3.5

Grief is an all-encompassing entity that consumes your life if left untamed. In Kasimir Burgess’ film Fell, the grief that takes residence in Matt Nable’s Thomas after the accidental death of his daughter Lara (Isabella Garwoli) becomes enough to weigh him down, cementing him to the site of the trauma, dragging him silently away from the life he once knew. Thomas lingers in the region where his daughter died, like a living spectre haunting the world, silently awaiting the reappearance of the man who claimed his daughters life, Luke (Daniel Henshall), after he has spent years in prison for fleeing the scene after claiming her life with a truck. What Thomas intends to do with Luke when returns is gleaned as the slight plot unfurls ever so slowly to its atmospheric conclusion.

Matt Nable’s beleaguered Thomas is so sullen that you could be mistaken for thinking that there is little more to Nable’s acting ability than being able to stare into the middle distance and look sad. But, glimpse a little further beneath the surface, and you can see that Nable is working through varying layers of grief. As Thomas resurfaces under the name Chris, seeking employment in the same logging group that Luke once was employed at, he comes in contact with a troupe of Aussie blokes doing it tough. The supporting cast is made up of a who’s who of great Australian actors – Reef Ireland (Downriver), Damian Hill (West of Sunshine), John Brumpton (Pawno), Daniel P. Jones (Strange Colours), Adele Perovic (Lost Gully Road), and more – all showing why they have left a mark on the Australian film industry in roles that take up mere moments of screen time.

I’m coming to Fell years after its release, and watch it with the sorrowful exploration of masculinity that thrives in Alena Lodkina’s Strange Colours in my mind. The two films complement each other profoundly. Where Fell takes the realm of grief and applies to masculinity, and the way Australia gradually tears down the beauty in the world via logging, Strange Colours takes sorrow and realises how men have found a world of comfort in their solitude. Both show worlds that are increasingly becoming outdated, and explores how they are managing to exist in today’s society.

Natasha Pincus’ believes it is exploring these themes with greater detail than they actually are – which is not to say this is surface level material, it is just that like Matt Nable’s performance, the heart of Fell is beating very deep within its core. It’s an outwardly cold, eagerly distancing film that embodies the spirit of Nable’s Thomas, who creates a home for himself in the middle of the forest in an abandoned hut. Thomas embraces the solitude, and the film does so with him. This makes for a difficult watch at times as you can almost feel the film pushing you away, yearning for you to not engage with its grief for fear that you too will become burdened with sadness. It’s a strange thing to witness a film that utilises deflection of the viewer as a way of portraying the spirit of its main character, but it’s the feeling that permeates from Fell.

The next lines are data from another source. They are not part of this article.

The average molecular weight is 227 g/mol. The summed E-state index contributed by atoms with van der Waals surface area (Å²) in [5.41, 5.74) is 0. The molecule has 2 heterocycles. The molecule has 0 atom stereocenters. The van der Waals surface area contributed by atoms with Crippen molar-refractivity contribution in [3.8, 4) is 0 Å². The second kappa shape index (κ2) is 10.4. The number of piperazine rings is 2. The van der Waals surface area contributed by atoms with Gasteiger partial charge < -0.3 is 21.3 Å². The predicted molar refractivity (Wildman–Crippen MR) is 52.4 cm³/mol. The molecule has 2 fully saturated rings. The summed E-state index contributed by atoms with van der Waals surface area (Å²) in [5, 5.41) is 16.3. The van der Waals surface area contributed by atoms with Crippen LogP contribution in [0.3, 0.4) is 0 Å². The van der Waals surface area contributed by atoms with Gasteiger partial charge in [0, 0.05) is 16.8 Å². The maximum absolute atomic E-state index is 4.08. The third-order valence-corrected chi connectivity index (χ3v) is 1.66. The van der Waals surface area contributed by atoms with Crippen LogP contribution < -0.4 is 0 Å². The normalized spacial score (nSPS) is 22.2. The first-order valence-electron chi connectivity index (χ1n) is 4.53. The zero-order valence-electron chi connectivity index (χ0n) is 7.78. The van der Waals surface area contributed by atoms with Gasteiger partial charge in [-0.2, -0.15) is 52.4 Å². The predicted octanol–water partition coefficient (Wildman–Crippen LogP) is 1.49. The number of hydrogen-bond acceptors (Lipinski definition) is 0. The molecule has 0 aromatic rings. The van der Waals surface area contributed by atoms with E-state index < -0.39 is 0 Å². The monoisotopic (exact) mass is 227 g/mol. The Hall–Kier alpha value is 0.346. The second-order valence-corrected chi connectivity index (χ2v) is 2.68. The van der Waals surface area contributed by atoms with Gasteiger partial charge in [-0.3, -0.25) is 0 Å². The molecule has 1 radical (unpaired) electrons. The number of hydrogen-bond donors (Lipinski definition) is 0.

Marden Dean’s cinematography captures the meditative atmosphere that Kasimir Burgess is aiming for. Set against the ever dwindling remains of the Australian forest, Fell often feels like it is reaching for relevance via mood and mist, and while it does manage to execute a dour glimpse into the mind of a man wracked by guilt and trauma, it does so with a level of heightened artfulness that can easily be mistaken as pretentiousness. Dean’s cinematography here once again affirms that he is one of the finest cinematographers working in Australia today, especially when viewed alongside the vibrant Boys in the Trees and the sea-focused Breath. Nobody captures the Australian wilderness (both suburban and regional) quite like Marden Dean does. If nothing else, Fell is a visually powerful film.

Fortunately, there is a lot more than just stunning imagery, which is amplified when paired with sound design that captures every crack, groan, and thud, of the giant eucalypts as they fall and are claimed as part of the loggers jobs. The process of evisceration of a tree is clearly documented, from suiting up in the morning, to climbing a giant tree to ascertain what region needs to be felled, to coming home and cleansing the days pains away with a beer. It’s not immediately clear of the thematic relevance of the logging when paired with a narrative that’s focused on grief and revenge, but it sure is impressive to watch.

Fell does tend to stray into the realm of ambiguity a little too often, making it a slight victim of ‘first film syndrome’ where the filmmakers reach further than their talents allow. But, it is an effective film in the moments that matter, with Matt Nable delivering a solid performance that is supported by exceptional technical elements.

Director: Kasimir Burgess
Cast: Matt Nable, Daniel Henshall, John Brumpton
Writer: Natasha Pincus